…this word, this act, comes down to this: a created space specifically for tears.

Rui-katsu is a “happening” in Japan, an allowance for people to gather and cry.  Powerful stuff. The way it works is people gather in a movie theatre/ viewing room and they watch sad movies…very sad movies…so sad, that they tear up, cry, bawl even.  Here in the United States, that might seem odd, but our cultural allowance for tears in private or in public is generally accepted…not so historically, in Japan.

Think of the history that dominates the cultural practices of Japan in terms of self-expression…”self” period.  The “individual” is not Japan’s history – it is a history of Society: You are a part of the whole, acting not as one, sacrificing not as one, tending to the country not as one…but as a part of the whole.   What you do, you do for your country, not for self.  Japan is a nation of the Samuri: of Seppuku, otherwise known as Harakari: the taking of one’s life in order to maintain honor.  Harakari, or the taking of one’s life, was carried out in front of an audience so that the dishonor could be witnessed by the many, in order to ensure that the disgrace had been atoned…for the entire nation.  That is quite a weight to bear.

History lies down slowly.  I think this is true no matter which history you explore.

Here in the United States of America, our path is not aligned with the idea of “Society” – ours is, instead, the rugged path of the Individual.  America is the land of the Cowboy – “picking oneself up by your bootstraps” – of owning your failure just as equally as you own your accomplishments…you and you  alone.  Period.  And even if we do recognize that this is more than slightly ridiculous – no woman or man is an island –  everything we are/become, is a collective of who we have shared our lives/experiences with, along the way…nonetheless, the “myth” of the Individual stands strong here.  Powerful.  A mountain of a man (or perhaps, woman) strong, powerful, ready to face whatever comes his or her way…alone.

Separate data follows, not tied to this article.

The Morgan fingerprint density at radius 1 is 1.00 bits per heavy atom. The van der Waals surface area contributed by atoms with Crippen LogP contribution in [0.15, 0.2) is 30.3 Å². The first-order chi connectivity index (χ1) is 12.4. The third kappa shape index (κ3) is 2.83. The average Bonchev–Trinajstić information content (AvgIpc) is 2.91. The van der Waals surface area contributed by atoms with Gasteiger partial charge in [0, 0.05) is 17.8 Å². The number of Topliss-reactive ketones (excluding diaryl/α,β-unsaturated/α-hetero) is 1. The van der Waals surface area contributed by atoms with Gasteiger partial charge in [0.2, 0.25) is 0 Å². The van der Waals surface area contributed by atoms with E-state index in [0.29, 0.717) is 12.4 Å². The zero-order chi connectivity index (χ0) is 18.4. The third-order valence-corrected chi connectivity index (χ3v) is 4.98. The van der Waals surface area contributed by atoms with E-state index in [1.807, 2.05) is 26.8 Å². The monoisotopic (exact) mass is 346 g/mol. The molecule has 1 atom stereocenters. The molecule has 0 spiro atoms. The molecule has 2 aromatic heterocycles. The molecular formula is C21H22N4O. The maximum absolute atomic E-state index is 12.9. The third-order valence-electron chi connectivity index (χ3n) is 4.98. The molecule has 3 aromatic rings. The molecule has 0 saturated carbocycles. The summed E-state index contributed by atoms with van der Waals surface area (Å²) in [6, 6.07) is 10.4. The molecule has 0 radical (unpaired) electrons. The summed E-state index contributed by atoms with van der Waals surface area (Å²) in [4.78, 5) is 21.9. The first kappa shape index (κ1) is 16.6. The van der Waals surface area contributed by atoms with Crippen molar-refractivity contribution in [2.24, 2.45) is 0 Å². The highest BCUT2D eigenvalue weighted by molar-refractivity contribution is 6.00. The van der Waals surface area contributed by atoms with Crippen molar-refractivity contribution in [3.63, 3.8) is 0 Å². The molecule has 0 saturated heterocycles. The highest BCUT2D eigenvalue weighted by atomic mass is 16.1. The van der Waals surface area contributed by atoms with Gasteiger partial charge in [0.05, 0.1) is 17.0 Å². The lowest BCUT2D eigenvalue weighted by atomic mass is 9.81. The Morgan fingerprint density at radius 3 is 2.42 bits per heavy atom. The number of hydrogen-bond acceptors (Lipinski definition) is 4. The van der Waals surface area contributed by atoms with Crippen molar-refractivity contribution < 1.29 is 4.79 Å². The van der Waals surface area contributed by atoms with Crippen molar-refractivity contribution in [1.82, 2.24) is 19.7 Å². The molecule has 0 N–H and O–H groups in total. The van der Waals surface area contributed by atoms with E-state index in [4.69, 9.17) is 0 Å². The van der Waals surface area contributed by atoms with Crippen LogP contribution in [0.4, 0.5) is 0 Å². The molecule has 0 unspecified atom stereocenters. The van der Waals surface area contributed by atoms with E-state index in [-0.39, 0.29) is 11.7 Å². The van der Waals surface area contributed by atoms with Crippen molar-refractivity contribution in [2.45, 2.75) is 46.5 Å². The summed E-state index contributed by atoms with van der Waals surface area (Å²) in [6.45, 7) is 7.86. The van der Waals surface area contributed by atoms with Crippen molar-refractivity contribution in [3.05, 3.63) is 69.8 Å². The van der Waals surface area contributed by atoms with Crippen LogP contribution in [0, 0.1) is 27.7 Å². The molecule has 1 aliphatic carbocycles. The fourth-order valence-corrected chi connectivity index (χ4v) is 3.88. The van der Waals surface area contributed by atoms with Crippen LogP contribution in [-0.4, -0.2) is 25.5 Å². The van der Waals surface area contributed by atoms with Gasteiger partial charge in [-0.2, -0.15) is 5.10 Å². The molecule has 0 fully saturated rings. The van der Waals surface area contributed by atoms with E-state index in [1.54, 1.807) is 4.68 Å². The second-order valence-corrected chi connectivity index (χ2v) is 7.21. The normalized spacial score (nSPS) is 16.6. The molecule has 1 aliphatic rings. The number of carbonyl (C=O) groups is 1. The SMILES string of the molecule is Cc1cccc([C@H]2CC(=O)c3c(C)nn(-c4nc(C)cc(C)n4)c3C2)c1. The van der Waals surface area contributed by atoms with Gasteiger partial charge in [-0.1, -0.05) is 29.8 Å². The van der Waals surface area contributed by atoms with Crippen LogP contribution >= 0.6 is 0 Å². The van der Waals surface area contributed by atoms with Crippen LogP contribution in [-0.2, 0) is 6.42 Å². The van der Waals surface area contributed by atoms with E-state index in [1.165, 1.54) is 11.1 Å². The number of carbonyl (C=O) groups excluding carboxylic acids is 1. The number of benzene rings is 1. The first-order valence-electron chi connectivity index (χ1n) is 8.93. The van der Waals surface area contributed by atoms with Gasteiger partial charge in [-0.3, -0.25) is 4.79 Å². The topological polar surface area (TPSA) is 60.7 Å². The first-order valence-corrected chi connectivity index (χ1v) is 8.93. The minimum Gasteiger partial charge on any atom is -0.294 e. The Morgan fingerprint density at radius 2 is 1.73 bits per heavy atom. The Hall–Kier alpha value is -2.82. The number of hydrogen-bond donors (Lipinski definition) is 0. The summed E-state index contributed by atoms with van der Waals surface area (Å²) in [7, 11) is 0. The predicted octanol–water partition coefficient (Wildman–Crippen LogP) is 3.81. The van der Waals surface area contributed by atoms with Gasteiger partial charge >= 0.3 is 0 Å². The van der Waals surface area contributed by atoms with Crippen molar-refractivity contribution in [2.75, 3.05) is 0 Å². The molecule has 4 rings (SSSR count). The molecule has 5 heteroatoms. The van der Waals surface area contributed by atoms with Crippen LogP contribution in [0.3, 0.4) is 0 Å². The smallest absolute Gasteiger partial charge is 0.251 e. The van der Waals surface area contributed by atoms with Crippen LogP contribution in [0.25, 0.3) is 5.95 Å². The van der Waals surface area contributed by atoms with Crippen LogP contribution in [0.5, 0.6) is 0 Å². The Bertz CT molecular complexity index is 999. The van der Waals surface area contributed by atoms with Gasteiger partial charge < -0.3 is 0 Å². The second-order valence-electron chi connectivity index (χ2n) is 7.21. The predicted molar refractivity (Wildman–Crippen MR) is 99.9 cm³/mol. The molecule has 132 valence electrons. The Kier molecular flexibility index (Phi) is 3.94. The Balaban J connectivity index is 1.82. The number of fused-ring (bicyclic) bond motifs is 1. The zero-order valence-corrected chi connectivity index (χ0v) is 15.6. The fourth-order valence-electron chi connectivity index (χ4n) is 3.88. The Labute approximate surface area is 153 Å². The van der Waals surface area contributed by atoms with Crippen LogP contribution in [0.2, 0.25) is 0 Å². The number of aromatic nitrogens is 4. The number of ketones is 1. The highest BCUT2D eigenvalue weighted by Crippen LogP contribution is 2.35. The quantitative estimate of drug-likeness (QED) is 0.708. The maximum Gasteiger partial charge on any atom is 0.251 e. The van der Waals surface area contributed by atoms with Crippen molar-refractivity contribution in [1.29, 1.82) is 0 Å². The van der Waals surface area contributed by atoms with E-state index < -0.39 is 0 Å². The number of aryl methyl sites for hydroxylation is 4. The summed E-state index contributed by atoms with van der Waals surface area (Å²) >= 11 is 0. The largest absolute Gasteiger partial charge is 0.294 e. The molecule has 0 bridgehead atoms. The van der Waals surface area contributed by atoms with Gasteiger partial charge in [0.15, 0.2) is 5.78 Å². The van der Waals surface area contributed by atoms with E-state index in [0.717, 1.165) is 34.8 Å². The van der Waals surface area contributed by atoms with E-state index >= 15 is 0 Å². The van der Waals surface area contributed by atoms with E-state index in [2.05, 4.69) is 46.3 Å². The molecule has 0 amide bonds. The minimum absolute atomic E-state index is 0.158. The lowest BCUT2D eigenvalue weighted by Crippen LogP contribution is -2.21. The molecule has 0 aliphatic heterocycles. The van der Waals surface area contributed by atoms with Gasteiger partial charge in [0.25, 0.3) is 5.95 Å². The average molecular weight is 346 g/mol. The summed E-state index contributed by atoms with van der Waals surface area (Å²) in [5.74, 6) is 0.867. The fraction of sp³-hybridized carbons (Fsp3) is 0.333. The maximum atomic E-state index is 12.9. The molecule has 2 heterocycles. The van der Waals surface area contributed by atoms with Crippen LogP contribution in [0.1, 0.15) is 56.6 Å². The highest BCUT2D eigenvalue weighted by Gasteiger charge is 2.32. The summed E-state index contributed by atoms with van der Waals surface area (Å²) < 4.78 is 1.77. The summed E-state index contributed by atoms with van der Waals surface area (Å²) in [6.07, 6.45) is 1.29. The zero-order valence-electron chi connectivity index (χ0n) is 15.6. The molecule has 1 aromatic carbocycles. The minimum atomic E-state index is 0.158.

In this respect, both Americans and the Japanese are in need of the allowance of what Rui-Katsu opens in us…a safe place to experience and allow, Vulnerability.

When we writers, write about the lives of our characters, we are looking for the point of entry, the “punctum” that penetrates us/and our readers, emotionally, so that we/they, can FEEL what the characters feel…how it makes US feel.  We read books, poetry, watch movies, see stage plays, as a way to engage in the human condition, and perhaps, to remind ourselves that we are really not so alone.  We all have feelings that we carry around with us, that we often feel need to be kept under wraps because if we let them loose we might appear weak, unstable, incapable of facing life.  So hence, Art: music, cinema, painting, poetry, literature…these devices or platforms allow us the space necessary to safely engage in our own vulnerability…to wade into the waters of being human and all the challenges that this presents.  By having these “safe arenas” of artistic expression, we are allowed the space necessary to face these challenges, engage with them, probe them and better understand them…which allows us the breadth and allowance, to tackle our own.




secret treasure found while perusing a Susan Sontag novel at Eagle Rock Library yesterday afternoon...
secret treasure found while perusing a Susan Sontag novel at Eagle Rock Library yesterday afternoon…